Tuesday, April 07, 2009

The Bush/Obama line on Iran

Last Friday, The Financial Times reported that the Obama administration may be considering relaxing a long-held U.S. demand that Iran suspend its uranium enrichment program as part of any deal over its nuclear program. While welcome news if true -- there’s no chance Iran would outsource its energy production to the very colonial powers that exploited it in years past -- it was this aspect of the FT story that caught my eye:
The US line that Iran is seeking the capability to develop nuclear weapons – but not necessarily such weapons themselves – contrasts with Mr Bush’s insistence while in office that it sought nuclear weapons.
While Director of National Intelligence Dennis Blair has indeed declared Iran has not made the decision to pursue nuclear weapons, the rest of the Obama administration has been busy regurgitating the same discredited talking points about Iran “pursuing” or “developing” nuclear weapons that the Bush administration trotted out. Secretary of State Hillary "obliterate" Clinton, for instance, has alone unequivocally stated Iran is developing nukes on more than a half dozen occasions, the views of the IAEA and the U.S. intelligence community be damned.

And just this weekend, as Obama waxed eloquent about the need for nuclear disarmament (and a missile defense shield in the Czech Republic), his ambassador to the United Nations Susan Rice had this to say to ABC News twit George Stephanopoulos while defending Obama's ongoing economic warfare against Iran:
The sanctions that have been imposed by the United Nations and implemented by the United States and others have had some significant effect on the trade and the banking and the financial sector inside of Iran, and we certainly remain open to consideration of possible future measures.

The aim here, though, is to marshal all of the resources at our disposal -- diplomatic, economic, and other -- to try to make this choice as clear as possible to Iran, to give them a path to end their nuclear -- illicit nuclear weapons program, enter the community of nations, or, if in fact they ultimately choose not to do that, then to bring to bear the full force of the international community to put pressure on Iran to stop.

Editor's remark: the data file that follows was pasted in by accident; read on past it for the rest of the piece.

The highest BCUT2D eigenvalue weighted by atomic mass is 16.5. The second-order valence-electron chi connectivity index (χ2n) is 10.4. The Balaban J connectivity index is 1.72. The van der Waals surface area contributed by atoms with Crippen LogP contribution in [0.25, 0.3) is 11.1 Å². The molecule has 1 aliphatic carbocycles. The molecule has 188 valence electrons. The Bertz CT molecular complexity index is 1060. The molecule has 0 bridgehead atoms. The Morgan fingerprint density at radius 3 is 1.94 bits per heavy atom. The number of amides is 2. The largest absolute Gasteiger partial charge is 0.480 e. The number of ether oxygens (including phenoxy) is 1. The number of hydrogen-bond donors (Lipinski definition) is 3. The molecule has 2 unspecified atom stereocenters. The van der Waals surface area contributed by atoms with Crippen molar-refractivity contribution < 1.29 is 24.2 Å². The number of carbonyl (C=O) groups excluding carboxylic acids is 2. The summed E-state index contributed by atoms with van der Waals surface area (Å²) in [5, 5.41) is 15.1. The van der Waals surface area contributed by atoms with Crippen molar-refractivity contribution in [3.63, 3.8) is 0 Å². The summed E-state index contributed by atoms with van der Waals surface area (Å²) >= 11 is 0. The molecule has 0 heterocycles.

And later:
I think we share Israel's very grave concern about the threat that Iran's illicit nuclear weapons program poses not only to Israel and the other countries in the region, but indeed to U.S. national security.
I don't think it's productive to speculate about what may transpire. As I said, and the president has said on a number of occasions, our aim is to use all of the elements at our disposal, including direct diplomacy, to offer Iran a path away from an illicit nuclear weapons program.
But obviously if that path is not chosen, we have not ruled out any options.
In echoing the Bush administration, Rice shows yet again that liberal interventionists are as capable of distorting the truth as their neoconservative counterparts, despite their overdeveloped consciences and avowed concern for human rights (wherever the U.S. doesn't intervene). But with places like the Center for American Progress getting their imperial groove back now that a good, technocratic liberal is in power, these kinds of (mis)statements don't pack the kind of punch they once did among the establishment left, what with the center’s blog more focused on pointing out the latest outrage from Sean Hannity than the very intelligence distortions decried with such fervor under Bush -- though right-wing deceptions on the matter are still okay to cover.

You see, whereas the Bush administration lied about Iran's program to further their nefarious militaristic agenda, the Obama administration ignores the consensus view of the IAEA and all 16 U.S. intelligence agencies out of a liberal, humanitarian desire to further nuclear nonproliferation (even as it sends nuclear fuel to known proliferator India, undermining the Nuclear Non-Proliferation Treaty), or so goes the apparent thinking among mainstream Democratic organizations.

Less charitably, one might suggest that members of the liberal foreign policy establishment are always much less inclined to criticize militarism and the killing of innocents abroad (and the lies that enable intervention) when a fellow Democrat is in power -- witness Vietnam -- almost as if their objections to preemptive war and foreign military occupations have always been driven more by a pragmatic desire to attain political power than by any real objection to mass murder and imperialism. But that would just be silly.

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